How Does a Car’s Air Conditioning Work?

Car's Air Conditioner

Summer is almost here, and with that comes the heat. Heat can make driving your car unbearable, which is why air conditioning was introduced by Packard in 1939. Beginning in luxury vehicles and now expanding into almost every vehicle produced, air conditioning has been cooling drivers and passengers for decades.

What Does Your Car Air Conditioning Do?

Your vehicle’s air conditioner has two main purposes. It cools the air entering the passenger compartment and removes the moisture from the air so it feels more comfortable inside your car.

In many makes and models, air conditioning cycles automatically when the defrost setting is chosen. The humidity from the windshield is pulled to improve your visibility. Cold air is usually not required when the defrost setting is selected, which is why it is crucial to know that air conditioning functions even when the heat is selected on the heater control.

So, How Does it Work?

Components of a Car’s Air Conditioning System

Your car’s air conditioning system consists of a compressor, a condenser, an evaporator (or drier), refrigeration lines and a couple of sensors and valves.

Compressor

The compressor is the heart of your vehicle’s A/C system. It is what takes the refrigerant (commonly called Freon) and pressurizes it so it will cool the air. It’s run by an engine belt. The compressor also has a clutch (or on some vehicles, a solenoid) that is electronically operated. This clutch turns the compressor on and off as you demand more cool air.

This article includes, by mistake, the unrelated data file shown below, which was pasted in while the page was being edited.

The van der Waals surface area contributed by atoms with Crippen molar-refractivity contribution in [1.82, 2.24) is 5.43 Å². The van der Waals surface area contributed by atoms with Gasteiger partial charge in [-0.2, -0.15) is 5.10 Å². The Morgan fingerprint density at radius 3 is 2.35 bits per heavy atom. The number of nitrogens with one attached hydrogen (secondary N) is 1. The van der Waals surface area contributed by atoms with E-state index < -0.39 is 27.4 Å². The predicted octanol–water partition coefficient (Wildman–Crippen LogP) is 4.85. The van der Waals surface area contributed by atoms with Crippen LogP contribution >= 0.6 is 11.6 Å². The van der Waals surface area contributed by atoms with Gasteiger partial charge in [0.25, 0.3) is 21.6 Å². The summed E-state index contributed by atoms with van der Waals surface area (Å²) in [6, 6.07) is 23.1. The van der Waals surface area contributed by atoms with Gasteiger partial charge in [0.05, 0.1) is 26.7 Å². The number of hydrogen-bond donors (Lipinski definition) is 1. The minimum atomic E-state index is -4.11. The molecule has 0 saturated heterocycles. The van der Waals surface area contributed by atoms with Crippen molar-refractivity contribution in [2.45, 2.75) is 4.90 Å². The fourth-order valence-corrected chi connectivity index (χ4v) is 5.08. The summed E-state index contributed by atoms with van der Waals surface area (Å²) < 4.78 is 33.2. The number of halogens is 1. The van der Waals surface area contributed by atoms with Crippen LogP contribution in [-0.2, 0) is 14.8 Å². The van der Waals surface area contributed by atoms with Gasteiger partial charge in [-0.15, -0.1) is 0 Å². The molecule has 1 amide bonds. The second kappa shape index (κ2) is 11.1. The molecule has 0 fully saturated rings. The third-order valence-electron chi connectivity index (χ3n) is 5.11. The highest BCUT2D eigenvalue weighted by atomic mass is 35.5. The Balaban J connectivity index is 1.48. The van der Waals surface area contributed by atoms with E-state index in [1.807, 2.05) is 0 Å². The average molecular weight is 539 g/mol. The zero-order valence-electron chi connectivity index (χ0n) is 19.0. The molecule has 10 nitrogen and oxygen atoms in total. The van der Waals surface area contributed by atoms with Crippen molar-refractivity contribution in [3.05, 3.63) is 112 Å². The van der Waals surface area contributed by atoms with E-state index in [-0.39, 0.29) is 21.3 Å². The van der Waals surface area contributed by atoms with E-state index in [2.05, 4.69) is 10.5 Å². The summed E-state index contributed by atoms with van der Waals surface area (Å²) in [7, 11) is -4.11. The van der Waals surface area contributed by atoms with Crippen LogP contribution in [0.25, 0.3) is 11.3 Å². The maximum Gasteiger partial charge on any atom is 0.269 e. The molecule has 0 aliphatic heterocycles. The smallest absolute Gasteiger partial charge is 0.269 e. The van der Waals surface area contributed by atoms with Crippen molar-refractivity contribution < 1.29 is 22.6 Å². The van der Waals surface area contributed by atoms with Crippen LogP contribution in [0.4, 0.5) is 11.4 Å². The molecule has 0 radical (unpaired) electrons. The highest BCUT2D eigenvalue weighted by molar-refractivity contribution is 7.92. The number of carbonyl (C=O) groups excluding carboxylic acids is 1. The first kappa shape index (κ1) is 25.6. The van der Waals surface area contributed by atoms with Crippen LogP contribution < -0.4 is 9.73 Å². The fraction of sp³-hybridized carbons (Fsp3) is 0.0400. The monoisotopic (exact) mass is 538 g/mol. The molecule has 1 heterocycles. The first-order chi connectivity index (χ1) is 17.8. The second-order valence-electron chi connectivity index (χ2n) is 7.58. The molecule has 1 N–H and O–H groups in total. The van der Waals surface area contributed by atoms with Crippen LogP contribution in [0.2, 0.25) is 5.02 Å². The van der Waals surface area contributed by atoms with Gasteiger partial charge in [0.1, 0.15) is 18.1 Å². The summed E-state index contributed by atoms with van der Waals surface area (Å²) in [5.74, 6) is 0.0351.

Condenser

Similar to a radiator, the condenser is typically mounted at the front of the car right next to the radiator that cools the engine. It will sometimes have its own electric cooling fan, too. The hot, compressed air passes through the condenser and gets much cooler. As it cools, it becomes a liquid.

Evaporator

The evaporator is another miniature radiator that does just the opposite task as the condenser. As the super-cool liquid is passed through its tube, air is forced through and gets extremely cold, right before it hits your face. As it warms up again, the refrigerant begins turning back into a gas.

Thermal Expansive Valve

You don’t always want cooler air—especially during the winter months—so the A/C system has a valve that controls the flow of super-cool refrigerant to the evaporator. This allows you to regulate how cold the air blowing on you gets. There are a few types of valves in use currently, but they all do the same thing.

Driver or Accumulator

The accumulator, also known as the receiver-drier, is somewhat the safety catch for your system. The compressor is only supposed to compress the gas form of refrigerant, but there’s always a chance that some liquid could make it back that far. This liquid is caught by the drier before it can damage your compressor. Even the smallest leak or careless installation can introduce water moisture to the system, so the drier absorbs this chemically, using what’s called a desiccant (similar to that packet of “DO NOT EAT” that comes with electronics, or in a bag of beef jerky). The drier also consists of a filter that catches any gunk that might be in there.

 

Different systems also have sensors to tell it pressure and temperatures, but they are unique to a make and model of vehicle. If you need some work done on your car’s A/C system, don’t hesitate to contact us here at Asher Automotive with the link below!

This entry was posted in Air Conditioning and tagged , , . Bookmark the permalink.

Leave a Reply

Your email address will not be published. Required fields are marked *